How intention turns a walk into a pilgrimage – plus 5 British pilgrim trails

The co-author of a book on Britain’s pilgrimages reveals the benefits of structuring a walk around a purpose that is ‘determined by your heart’

When we are set free from our confinement, what are the safe options for venturing out? Last year was the year of walking outdoors, so perhaps – and I may be biased – 2021 will be the year for pilgrimages, given that throughout history people have made pilgrimages at times of crisis? To lay the ground for rediscovery, in summer 2020 the British Pilgrimage Trust (BPT) launched Britain’s Pilgrim Places, a compendium of 600 sites and 100 routes, which I co-authored.

Walking outdoors is how, throughout history, many of humanity’s greats have found meaning, made discoveries, and embarked upon new paths of inner discovery. In Thinking, Fast And Slow, Nobel-prize-winning economist Daniel Kahneman explains how walking is the perfect ambulatory speed to free our minds. As we sit in our chairs, our minds are good at executing tasks but not at thinking big. Going for a run clears our mind, but it’s hard to keep your train of thought. Walk, however, and your mind can become the blue sky above you, allowing your thoughts to soar and form new connections. Extended walking also frees your emotions.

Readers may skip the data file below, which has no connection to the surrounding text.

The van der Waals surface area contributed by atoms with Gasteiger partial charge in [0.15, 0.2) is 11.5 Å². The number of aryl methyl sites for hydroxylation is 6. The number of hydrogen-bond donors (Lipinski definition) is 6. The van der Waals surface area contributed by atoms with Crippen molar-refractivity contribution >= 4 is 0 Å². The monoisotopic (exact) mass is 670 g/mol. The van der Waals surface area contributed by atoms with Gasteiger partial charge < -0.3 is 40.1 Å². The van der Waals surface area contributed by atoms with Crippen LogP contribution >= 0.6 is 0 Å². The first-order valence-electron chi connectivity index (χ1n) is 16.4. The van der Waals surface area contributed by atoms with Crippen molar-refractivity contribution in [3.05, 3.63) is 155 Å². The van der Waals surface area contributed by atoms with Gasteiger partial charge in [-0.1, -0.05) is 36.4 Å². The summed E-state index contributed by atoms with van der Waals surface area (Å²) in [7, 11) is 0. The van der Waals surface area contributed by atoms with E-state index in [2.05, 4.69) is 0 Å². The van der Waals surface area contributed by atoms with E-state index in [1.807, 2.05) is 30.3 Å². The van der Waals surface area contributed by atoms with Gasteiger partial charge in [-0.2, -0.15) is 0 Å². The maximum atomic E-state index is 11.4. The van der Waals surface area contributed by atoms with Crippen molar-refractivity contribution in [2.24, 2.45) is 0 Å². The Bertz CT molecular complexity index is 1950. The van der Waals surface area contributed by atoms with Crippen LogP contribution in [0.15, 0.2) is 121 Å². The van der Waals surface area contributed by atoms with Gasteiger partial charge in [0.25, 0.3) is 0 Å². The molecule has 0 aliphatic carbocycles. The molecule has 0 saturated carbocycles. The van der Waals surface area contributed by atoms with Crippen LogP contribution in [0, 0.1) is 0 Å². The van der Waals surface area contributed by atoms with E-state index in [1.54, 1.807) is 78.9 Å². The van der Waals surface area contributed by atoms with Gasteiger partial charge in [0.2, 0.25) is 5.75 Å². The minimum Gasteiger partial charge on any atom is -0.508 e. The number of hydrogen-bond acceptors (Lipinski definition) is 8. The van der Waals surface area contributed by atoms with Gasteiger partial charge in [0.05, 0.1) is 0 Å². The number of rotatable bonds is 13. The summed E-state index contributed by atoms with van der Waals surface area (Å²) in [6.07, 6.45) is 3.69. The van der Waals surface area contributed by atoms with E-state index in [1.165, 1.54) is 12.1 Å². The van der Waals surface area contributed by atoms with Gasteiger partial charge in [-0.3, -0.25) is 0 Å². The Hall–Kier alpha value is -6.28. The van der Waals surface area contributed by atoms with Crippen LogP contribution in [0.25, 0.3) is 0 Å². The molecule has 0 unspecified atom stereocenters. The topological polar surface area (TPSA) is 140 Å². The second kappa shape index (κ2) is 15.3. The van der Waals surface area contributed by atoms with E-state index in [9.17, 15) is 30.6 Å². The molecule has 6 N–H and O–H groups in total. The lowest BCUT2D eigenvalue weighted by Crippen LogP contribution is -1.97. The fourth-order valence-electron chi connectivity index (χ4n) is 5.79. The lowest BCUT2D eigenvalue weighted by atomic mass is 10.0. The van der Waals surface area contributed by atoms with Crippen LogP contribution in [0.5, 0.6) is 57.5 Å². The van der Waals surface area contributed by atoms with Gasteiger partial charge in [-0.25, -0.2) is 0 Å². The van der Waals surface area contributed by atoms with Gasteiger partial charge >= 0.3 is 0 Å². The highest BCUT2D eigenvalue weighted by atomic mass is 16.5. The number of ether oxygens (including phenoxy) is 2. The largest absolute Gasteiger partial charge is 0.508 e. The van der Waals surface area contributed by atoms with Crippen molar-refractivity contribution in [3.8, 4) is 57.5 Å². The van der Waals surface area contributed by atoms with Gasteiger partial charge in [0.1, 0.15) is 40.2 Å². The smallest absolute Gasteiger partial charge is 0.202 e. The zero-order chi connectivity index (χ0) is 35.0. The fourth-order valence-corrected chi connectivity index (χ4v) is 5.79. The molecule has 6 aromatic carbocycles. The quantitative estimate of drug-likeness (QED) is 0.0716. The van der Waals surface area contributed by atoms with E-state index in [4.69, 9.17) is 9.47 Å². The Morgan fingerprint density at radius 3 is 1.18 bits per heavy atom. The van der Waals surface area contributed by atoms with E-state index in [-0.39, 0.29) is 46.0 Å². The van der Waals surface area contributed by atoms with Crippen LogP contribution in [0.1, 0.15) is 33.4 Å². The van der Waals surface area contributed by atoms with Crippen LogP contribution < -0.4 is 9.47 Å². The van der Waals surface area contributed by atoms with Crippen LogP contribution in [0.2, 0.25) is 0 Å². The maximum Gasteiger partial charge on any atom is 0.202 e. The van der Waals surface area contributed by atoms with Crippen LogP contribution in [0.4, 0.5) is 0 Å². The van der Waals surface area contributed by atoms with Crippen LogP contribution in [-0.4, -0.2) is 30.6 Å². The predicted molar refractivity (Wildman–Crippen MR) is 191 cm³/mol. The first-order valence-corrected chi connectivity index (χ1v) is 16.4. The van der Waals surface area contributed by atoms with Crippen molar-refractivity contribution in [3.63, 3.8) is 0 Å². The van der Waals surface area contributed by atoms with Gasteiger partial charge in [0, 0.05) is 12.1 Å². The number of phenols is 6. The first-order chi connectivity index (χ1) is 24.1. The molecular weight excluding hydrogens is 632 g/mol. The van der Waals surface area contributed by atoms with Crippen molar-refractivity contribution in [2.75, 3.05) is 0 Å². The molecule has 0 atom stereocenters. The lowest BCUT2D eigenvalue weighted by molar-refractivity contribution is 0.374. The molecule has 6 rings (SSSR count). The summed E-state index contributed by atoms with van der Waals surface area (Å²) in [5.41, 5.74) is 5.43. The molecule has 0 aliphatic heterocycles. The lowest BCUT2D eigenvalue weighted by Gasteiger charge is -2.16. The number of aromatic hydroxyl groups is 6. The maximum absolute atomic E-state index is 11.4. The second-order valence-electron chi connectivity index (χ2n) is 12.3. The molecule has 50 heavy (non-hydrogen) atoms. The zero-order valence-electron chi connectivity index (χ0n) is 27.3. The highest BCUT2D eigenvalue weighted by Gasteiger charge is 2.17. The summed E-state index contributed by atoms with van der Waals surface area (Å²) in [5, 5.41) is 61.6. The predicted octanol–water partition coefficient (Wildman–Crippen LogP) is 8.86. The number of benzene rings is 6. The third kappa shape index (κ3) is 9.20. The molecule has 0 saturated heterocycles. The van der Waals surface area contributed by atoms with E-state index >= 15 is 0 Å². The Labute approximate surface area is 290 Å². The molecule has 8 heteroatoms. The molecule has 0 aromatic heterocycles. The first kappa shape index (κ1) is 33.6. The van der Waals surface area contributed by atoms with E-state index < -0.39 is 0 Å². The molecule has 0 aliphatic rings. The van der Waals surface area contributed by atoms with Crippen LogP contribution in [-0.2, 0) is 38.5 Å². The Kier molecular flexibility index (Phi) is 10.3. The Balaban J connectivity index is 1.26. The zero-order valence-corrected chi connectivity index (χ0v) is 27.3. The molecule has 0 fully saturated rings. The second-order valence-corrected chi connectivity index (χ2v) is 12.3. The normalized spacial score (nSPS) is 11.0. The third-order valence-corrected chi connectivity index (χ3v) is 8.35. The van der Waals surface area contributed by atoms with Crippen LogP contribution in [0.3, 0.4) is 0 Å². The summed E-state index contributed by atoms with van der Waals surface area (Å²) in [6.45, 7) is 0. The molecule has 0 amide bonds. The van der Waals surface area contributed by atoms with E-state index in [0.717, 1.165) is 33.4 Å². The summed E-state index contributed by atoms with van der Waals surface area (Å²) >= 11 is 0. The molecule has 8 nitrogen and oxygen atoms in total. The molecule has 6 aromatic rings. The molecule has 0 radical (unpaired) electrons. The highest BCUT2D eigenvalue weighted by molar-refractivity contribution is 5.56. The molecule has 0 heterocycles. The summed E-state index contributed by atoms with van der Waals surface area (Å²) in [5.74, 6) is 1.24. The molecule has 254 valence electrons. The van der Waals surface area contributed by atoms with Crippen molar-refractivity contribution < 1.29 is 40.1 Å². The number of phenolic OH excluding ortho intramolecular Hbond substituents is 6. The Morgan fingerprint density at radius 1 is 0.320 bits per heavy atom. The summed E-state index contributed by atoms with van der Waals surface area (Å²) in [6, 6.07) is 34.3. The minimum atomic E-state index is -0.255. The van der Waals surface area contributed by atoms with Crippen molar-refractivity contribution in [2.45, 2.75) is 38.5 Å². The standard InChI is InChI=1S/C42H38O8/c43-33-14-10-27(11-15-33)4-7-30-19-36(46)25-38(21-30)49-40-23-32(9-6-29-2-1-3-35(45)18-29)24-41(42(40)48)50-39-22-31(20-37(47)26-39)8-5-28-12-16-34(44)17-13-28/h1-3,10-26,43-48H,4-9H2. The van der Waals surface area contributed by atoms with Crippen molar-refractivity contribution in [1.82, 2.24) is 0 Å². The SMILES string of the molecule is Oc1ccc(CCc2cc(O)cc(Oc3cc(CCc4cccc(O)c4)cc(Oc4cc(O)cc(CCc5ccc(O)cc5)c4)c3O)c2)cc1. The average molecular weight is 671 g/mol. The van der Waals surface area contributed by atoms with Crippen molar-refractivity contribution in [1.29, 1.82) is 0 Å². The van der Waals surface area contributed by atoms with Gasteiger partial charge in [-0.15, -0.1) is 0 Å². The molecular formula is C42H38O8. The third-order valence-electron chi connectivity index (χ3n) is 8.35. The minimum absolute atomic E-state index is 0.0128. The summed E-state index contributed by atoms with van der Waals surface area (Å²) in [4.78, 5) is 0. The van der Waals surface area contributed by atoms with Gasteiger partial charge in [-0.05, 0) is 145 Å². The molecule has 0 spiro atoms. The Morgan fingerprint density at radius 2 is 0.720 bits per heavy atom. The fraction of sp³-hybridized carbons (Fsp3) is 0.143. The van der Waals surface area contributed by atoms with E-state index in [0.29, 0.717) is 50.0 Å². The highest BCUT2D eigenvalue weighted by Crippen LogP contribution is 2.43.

To gain the richest inner experience while walking, it helps to be ever-present to all around you: plants, animals, birds, landscapes, skies, paths, villages, architecture, sounds, smells, textures, weathers. Achieve this and you will feel more connected to nature and humanity.